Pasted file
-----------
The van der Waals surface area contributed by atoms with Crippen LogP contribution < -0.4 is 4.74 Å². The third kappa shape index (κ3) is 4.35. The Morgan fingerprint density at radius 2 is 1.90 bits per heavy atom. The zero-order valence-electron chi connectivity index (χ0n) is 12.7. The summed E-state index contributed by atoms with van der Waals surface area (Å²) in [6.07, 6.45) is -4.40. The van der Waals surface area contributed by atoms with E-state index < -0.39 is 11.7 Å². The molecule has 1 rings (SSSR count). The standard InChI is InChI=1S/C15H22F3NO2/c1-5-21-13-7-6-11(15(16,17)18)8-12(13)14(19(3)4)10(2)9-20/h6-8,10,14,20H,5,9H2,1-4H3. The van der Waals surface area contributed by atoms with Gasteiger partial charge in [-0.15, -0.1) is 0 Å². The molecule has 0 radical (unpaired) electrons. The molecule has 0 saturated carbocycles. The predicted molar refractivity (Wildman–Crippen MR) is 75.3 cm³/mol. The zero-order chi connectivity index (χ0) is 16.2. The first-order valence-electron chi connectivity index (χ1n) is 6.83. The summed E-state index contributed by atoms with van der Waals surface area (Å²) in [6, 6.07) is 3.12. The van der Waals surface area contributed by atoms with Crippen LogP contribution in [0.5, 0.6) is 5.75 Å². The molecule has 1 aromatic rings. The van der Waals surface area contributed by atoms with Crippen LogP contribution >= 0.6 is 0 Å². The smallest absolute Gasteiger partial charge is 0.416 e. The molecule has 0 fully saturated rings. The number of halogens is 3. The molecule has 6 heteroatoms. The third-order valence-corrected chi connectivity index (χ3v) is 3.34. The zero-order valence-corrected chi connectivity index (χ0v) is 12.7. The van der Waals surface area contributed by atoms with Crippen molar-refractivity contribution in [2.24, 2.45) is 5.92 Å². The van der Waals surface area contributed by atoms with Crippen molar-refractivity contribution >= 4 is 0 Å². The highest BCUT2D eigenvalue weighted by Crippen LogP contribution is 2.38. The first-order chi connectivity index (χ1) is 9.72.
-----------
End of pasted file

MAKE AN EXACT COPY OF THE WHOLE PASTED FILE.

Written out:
The van der Waals surface area contributed by atoms with Crippen LogP contribution < -0.4 is 4.74 Å². The third kappa shape index (κ3) is 4.35. The Morgan fingerprint density at radius 2 is 1.90 bits per heavy atom. The zero-order valence-electron chi connectivity index (χ0n) is 12.7. The summed E-state index contributed by atoms with van der Waals surface area (Å²) in [6.07, 6.45) is -4.40. The van der Waals surface area contributed by atoms with E-state index < -0.39 is 11.7 Å². The molecule has 1 rings (SSSR count). The standard InChI is InChI=1S/C15H22F3NO2/c1-5-21-13-7-6-11(15(16,17)18)8-12(13)14(19(3)4)10(2)9-20/h6-8,10,14,20H,5,9H2,1-4H3. The van der Waals surface area contributed by atoms with Gasteiger partial charge in [-0.15, -0.1) is 0 Å². The molecule has 0 radical (unpaired) electrons. The molecule has 0 saturated carbocycles. The predicted molar refractivity (Wildman–Crippen MR) is 75.3 cm³/mol. The zero-order chi connectivity index (χ0) is 16.2. The first-order valence-electron chi connectivity index (χ1n) is 6.83. The summed E-state index contributed by atoms with van der Waals surface area (Å²) in [6, 6.07) is 3.12. The van der Waals surface area contributed by atoms with Crippen LogP contribution in [0.5, 0.6) is 5.75 Å². The molecule has 1 aromatic rings. The van der Waals surface area contributed by atoms with Crippen LogP contribution >= 0.6 is 0 Å². The smallest absolute Gasteiger partial charge is 0.416 e. The molecule has 0 fully saturated rings. The number of halogens is 3. The molecule has 6 heteroatoms. The third-order valence-corrected chi connectivity index (χ3v) is 3.34. The zero-order valence-corrected chi connectivity index (χ0v) is 12.7. The van der Waals surface area contributed by atoms with Crippen molar-refractivity contribution in [2.24, 2.45) is 5.92 Å². The van der Waals surface area contributed by atoms with Crippen molar-refractivity contribution >= 4 is 0 Å². The highest BCUT2D eigenvalue weighted by Crippen LogP contribution is 2.38. The first-order chi connectivity index (χ1) is 9.72.